October 27 to November 1, 2012
After Sandy, the U.S. East Coast starts to recover and people are trying to go back to their daily lives. Amidst the storm, Penguin and Random House announced their plans to merge and gain the upper hand against competitors. Meanwhile, the challenge to write a novel in 30 days begins today. Also in the lineup: the etymology of “trick or treat,” the “scariest” writing errors and social media zombies.
Random House and Penguin merge to take on Amazon, Apple
After rumors of a merger, Pearson’s Penguin Group and Bertelsmann’s Random House finally announced their plan to establish a joint venture, combining two of the world’s publishing houses into Penguin Random House. In a press release, Thomas Rabe, chairman and CEO of Germany-based Bertelsmann, said “The combination of Random House and Penguin, first of all, significantly strengthens book publishing, one of our core businesses. Second, it advances the digital transformation on an even greater scale, and third, it increases our presence in the target growth markets Brazil, India and China.”
The merger, which is expected to be completed by the second half of 2013 after regulatory approvals, will give Bertelsmann 53 percent ownership with the rest given to Pearson. Marjorie Scardino, chief executive of Pearson, said, “Together, the two publishers will be able to share a large part of their costs, to invest more for their author and reader constituencies and to be more adventurous in trying new models in this exciting, fast-moving world of digital books and digital readers.“
Rupert Murdoch was skeptical over the deal and said, ““Two publishers trying to contract while saying the opposite. Let’s hear from authors and agents.” Amidst rumors of the Random-Penguin merger, Murdoch’s News Corp., parent to HarperCollins, was reportedly interested in buying Penguin’s book business to “bolster News Corp.’s publishing division.”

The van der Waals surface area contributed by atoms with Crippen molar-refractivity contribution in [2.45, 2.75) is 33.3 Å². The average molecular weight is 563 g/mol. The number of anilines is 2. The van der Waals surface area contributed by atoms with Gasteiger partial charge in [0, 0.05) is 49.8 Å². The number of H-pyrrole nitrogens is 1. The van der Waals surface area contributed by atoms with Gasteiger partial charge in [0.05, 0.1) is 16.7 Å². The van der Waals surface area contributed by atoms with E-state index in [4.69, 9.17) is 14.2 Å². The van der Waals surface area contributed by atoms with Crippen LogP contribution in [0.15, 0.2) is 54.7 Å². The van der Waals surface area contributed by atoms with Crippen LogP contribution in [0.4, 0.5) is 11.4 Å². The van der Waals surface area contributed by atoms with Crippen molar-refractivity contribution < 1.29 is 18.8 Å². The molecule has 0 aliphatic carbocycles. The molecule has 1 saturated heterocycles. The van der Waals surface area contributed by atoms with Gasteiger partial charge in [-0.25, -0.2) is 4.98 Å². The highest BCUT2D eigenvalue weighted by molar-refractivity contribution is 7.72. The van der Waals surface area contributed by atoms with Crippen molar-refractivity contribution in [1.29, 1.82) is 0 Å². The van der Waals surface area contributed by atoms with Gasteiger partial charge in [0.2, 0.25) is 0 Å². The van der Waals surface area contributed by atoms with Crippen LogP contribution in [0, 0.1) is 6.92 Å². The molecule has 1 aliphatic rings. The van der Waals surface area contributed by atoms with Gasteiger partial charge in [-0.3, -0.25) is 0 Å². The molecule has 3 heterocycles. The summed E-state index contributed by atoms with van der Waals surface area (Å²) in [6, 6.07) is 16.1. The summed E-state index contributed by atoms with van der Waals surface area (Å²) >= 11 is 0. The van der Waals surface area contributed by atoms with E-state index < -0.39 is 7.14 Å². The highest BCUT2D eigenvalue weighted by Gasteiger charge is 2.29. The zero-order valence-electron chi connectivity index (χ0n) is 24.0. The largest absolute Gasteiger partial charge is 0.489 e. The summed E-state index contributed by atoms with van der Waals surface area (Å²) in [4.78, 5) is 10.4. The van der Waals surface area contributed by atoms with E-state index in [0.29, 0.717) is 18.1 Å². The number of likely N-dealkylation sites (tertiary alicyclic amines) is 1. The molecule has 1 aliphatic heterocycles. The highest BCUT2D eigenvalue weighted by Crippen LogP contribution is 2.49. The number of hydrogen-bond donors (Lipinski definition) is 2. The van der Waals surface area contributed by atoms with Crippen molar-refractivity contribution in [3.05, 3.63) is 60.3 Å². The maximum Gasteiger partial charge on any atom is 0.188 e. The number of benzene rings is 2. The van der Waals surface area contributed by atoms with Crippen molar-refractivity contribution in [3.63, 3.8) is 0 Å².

Random Penguin? What the merger of two great publishers might mean
Each parent company had business reasons for “marrying off their children,” according to The Economist’s Schumpeter. Publishers Weekly said the resulting company would be “the largest trade house by a wide margin.” So how will the Penguin-Random House merger affect authors, agents and the rest of us?
The #Frankenstorm in climate context
“Frankenstorm” emerged amidst social media discussion and news coverage on Superstorm Sandy, which hit the U.S. East Coast over the weekend, has claimed lives and left survivors struggling to resume their daily lives. The moniker may be funny — which led some media outlets to ban its use in stories — but some point out it was a “ghoulish” nickname meant to describe the “historic” “meteorological monster” — even meteorologists said it’s “unlike anything [they’ve] seen meteorologically.”
Hurricane Sandy shows dark side of social media
While social media proved to be a useful tool for family members and friends to communicate during the storm, unfortunately, it also opened doors for false information to spread. Journalists creatively used social media platforms and online tools to report updates, and people from different areas posted photos and videos. But at the same time, fake photos spread quickly and anonymous sources led some media outlets to publish false information.
National Novel Writing Month begins today. NaNoWrimo challenges writers to write a 50,000-word novel in 30 days. For more information, go to nanowrimo.org. Meanwhile, here are NaNoWrimo-related posts:
NaNoWriMo GeekMoms.Brigid Ashwood shares her plan for this year’s NaNoWriMo after failing for the past three years.
#fakeNaNotips. @FakeEditor continues its run of fake NaNo tips from last year. Track the hashtag on Twitter for fresher tips.
The shortest short story contest. Writer’s Digest wanted to do a short race before the marathon.
The “scariest” #writing errors in professional emails. Grammarly shares six errors that topped its Facebook poll.
Trick or treat! Lingua Franca shares the etymology of the phrase.
Has social media turned you into a zombie? Can’t seem to look away from your phone, tablet or laptop? Maybe you’re turning into a social media zombie.
Think twice before you get cute with your news website. Charles Apple reminds us that sometimes intentions to be fun can backfire.
We at Project Chiron aim to encourage the use of social media for knowledge exchange and skills development. We’re not necessarily about current events; we are about relevance, credibility and innovation. With millions of content spread and shared through social media networks every day, we want to help you see what’s important so you won’t have to sweep through all your news feeds and tweets. Our weekly roundups are curated by Dan Dupale, Mina Jesuitas and Mark Hilaria and edited by Kim Palanca, Paulo Formantes and Adrian Claudio.